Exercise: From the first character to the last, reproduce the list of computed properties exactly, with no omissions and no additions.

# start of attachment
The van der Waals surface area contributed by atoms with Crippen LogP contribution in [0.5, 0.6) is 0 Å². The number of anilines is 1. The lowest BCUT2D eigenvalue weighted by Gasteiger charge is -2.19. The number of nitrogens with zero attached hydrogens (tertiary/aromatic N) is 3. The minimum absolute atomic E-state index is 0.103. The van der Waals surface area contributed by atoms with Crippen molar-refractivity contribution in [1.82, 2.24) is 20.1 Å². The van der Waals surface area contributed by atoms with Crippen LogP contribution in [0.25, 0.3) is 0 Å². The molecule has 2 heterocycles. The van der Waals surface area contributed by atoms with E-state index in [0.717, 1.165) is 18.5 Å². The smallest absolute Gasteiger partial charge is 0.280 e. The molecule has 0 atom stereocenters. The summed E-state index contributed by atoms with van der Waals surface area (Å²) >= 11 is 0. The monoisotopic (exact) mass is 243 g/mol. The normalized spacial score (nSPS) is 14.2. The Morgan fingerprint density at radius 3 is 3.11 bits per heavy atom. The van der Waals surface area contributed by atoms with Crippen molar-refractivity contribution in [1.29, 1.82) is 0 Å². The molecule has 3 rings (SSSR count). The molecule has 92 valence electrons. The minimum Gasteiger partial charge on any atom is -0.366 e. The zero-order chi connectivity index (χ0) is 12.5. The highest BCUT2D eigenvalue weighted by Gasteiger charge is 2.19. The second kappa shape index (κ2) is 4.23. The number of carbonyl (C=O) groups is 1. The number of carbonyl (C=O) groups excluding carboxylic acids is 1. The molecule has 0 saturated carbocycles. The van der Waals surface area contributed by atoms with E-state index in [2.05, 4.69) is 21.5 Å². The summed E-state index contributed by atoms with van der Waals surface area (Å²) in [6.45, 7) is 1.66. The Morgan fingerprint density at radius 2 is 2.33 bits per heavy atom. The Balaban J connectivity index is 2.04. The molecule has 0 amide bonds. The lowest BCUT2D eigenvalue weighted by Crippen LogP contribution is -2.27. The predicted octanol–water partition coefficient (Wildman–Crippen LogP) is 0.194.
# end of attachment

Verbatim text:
The van der Waals surface area contributed by atoms with Crippen LogP contribution in [0.5, 0.6) is 0 Å². The number of anilines is 1. The lowest BCUT2D eigenvalue weighted by Gasteiger charge is -2.19. The number of nitrogens with zero attached hydrogens (tertiary/aromatic N) is 3. The minimum absolute atomic E-state index is 0.103. The van der Waals surface area contributed by atoms with Crippen molar-refractivity contribution in [1.82, 2.24) is 20.1 Å². The van der Waals surface area contributed by atoms with Crippen LogP contribution in [0.25, 0.3) is 0 Å². The molecule has 2 heterocycles. The van der Waals surface area contributed by atoms with E-state index in [0.717, 1.165) is 18.5 Å². The smallest absolute Gasteiger partial charge is 0.280 e. The molecule has 0 atom stereocenters. The summed E-state index contributed by atoms with van der Waals surface area (Å²) >= 11 is 0. The monoisotopic (exact) mass is 243 g/mol. The normalized spacial score (nSPS) is 14.2. The Morgan fingerprint density at radius 3 is 3.11 bits per heavy atom. The van der Waals surface area contributed by atoms with Crippen molar-refractivity contribution in [1.29, 1.82) is 0 Å². The molecule has 3 rings (SSSR count). The molecule has 92 valence electrons. The minimum Gasteiger partial charge on any atom is -0.366 e. The zero-order chi connectivity index (χ0) is 12.5. The highest BCUT2D eigenvalue weighted by Gasteiger charge is 2.19. The second kappa shape index (κ2) is 4.23. The number of carbonyl (C=O) groups is 1. The number of carbonyl (C=O) groups excluding carboxylic acids is 1. The molecule has 0 saturated carbocycles. The van der Waals surface area contributed by atoms with E-state index in [2.05, 4.69) is 21.5 Å². The summed E-state index contributed by atoms with van der Waals surface area (Å²) in [6.45, 7) is 1.66. The Morgan fingerprint density at radius 2 is 2.33 bits per heavy atom. The Balaban J connectivity index is 2.04. The molecule has 0 amide bonds. The lowest BCUT2D eigenvalue weighted by Crippen LogP contribution is -2.27. The predicted octanol–water partition coefficient (Wildman–Crippen LogP) is 0.194.